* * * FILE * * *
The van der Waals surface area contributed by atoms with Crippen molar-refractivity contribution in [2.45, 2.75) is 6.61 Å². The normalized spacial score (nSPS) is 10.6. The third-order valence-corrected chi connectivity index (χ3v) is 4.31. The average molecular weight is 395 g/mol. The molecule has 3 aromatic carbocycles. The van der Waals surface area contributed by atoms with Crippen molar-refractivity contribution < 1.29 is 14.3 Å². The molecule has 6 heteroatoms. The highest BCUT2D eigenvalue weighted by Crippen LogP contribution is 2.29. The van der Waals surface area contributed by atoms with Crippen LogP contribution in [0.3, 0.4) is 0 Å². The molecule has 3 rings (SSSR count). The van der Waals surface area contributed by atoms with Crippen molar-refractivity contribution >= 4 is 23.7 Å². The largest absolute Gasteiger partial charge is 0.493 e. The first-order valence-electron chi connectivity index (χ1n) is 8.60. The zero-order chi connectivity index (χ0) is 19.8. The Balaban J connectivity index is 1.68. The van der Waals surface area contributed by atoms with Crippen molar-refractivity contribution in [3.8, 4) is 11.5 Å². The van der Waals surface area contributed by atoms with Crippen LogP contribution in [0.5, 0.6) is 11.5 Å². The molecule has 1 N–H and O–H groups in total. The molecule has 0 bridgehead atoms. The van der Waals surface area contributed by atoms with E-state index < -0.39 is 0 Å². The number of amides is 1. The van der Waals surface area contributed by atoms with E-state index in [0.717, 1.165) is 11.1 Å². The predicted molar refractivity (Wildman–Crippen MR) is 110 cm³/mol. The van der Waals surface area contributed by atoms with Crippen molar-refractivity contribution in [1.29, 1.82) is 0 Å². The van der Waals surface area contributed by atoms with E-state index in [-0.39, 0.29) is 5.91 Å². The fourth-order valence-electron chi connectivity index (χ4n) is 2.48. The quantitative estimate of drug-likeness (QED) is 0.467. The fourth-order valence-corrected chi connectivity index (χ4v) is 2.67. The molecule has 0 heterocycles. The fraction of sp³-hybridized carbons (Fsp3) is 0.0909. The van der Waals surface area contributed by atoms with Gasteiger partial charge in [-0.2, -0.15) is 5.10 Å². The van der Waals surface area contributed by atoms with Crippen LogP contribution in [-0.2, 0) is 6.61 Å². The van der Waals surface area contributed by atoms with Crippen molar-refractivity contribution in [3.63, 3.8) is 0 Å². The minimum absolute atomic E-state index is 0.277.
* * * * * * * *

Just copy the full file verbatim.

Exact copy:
The van der Waals surface area contributed by atoms with Crippen molar-refractivity contribution in [2.45, 2.75) is 6.61 Å². The normalized spacial score (nSPS) is 10.6. The third-order valence-corrected chi connectivity index (χ3v) is 4.31. The average molecular weight is 395 g/mol. The molecule has 3 aromatic carbocycles. The van der Waals surface area contributed by atoms with Crippen molar-refractivity contribution < 1.29 is 14.3 Å². The molecule has 6 heteroatoms. The highest BCUT2D eigenvalue weighted by Crippen LogP contribution is 2.29. The van der Waals surface area contributed by atoms with Crippen LogP contribution in [0.3, 0.4) is 0 Å². The molecule has 3 rings (SSSR count). The van der Waals surface area contributed by atoms with Crippen molar-refractivity contribution >= 4 is 23.7 Å². The largest absolute Gasteiger partial charge is 0.493 e. The first-order valence-electron chi connectivity index (χ1n) is 8.60. The zero-order chi connectivity index (χ0) is 19.8. The Balaban J connectivity index is 1.68. The van der Waals surface area contributed by atoms with Crippen molar-refractivity contribution in [3.8, 4) is 11.5 Å². The van der Waals surface area contributed by atoms with Crippen LogP contribution in [0.5, 0.6) is 11.5 Å². The molecule has 1 N–H and O–H groups in total. The molecule has 0 bridgehead atoms. The van der Waals surface area contributed by atoms with E-state index < -0.39 is 0 Å². The number of amides is 1. The van der Waals surface area contributed by atoms with E-state index in [0.717, 1.165) is 11.1 Å². The predicted molar refractivity (Wildman–Crippen MR) is 110 cm³/mol. The van der Waals surface area contributed by atoms with Crippen molar-refractivity contribution in [1.29, 1.82) is 0 Å². The van der Waals surface area contributed by atoms with E-state index in [-0.39, 0.29) is 5.91 Å². The fourth-order valence-electron chi connectivity index (χ4n) is 2.48. The quantitative estimate of drug-likeness (QED) is 0.467. The fourth-order valence-corrected chi connectivity index (χ4v) is 2.67. The molecule has 0 heterocycles. The fraction of sp³-hybridized carbons (Fsp3) is 0.0909. The van der Waals surface area contributed by atoms with Gasteiger partial charge in [-0.2, -0.15) is 5.10 Å². The van der Waals surface area contributed by atoms with Crippen LogP contribution in [-0.2, 0) is 6.61 Å². The van der Waals surface area contributed by atoms with Crippen molar-refractivity contribution in [3.63, 3.8) is 0 Å². The minimum absolute atomic E-state index is 0.277.